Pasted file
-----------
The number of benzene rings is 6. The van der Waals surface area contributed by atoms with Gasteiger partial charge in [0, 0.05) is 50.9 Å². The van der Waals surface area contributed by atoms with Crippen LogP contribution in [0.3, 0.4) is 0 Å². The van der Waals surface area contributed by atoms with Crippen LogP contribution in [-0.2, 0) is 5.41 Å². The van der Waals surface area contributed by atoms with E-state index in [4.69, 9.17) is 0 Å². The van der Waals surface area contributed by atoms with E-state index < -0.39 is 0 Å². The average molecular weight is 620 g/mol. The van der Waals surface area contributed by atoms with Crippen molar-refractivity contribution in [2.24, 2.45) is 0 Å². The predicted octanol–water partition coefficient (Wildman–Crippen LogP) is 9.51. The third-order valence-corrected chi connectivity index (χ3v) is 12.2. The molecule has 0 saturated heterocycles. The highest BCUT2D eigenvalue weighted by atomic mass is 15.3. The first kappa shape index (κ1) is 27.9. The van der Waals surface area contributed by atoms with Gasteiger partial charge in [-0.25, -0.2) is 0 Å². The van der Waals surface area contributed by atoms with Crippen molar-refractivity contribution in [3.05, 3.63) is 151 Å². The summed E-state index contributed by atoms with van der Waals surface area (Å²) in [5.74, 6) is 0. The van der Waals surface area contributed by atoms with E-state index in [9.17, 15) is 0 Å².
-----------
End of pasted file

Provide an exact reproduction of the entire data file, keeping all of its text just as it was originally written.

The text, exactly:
The number of benzene rings is 6. The van der Waals surface area contributed by atoms with Gasteiger partial charge in [0, 0.05) is 50.9 Å². The van der Waals surface area contributed by atoms with Crippen LogP contribution in [0.3, 0.4) is 0 Å². The van der Waals surface area contributed by atoms with Crippen LogP contribution in [-0.2, 0) is 5.41 Å². The van der Waals surface area contributed by atoms with E-state index in [4.69, 9.17) is 0 Å². The van der Waals surface area contributed by atoms with E-state index < -0.39 is 0 Å². The average molecular weight is 620 g/mol. The van der Waals surface area contributed by atoms with Crippen molar-refractivity contribution in [2.24, 2.45) is 0 Å². The predicted octanol–water partition coefficient (Wildman–Crippen LogP) is 9.51. The third-order valence-corrected chi connectivity index (χ3v) is 12.2. The molecule has 0 saturated heterocycles. The highest BCUT2D eigenvalue weighted by atomic mass is 15.3. The first kappa shape index (κ1) is 27.9. The van der Waals surface area contributed by atoms with Gasteiger partial charge in [-0.25, -0.2) is 0 Å². The van der Waals surface area contributed by atoms with Crippen molar-refractivity contribution in [3.05, 3.63) is 151 Å². The summed E-state index contributed by atoms with van der Waals surface area (Å²) in [5.74, 6) is 0. The van der Waals surface area contributed by atoms with E-state index in [9.17, 15) is 0 Å².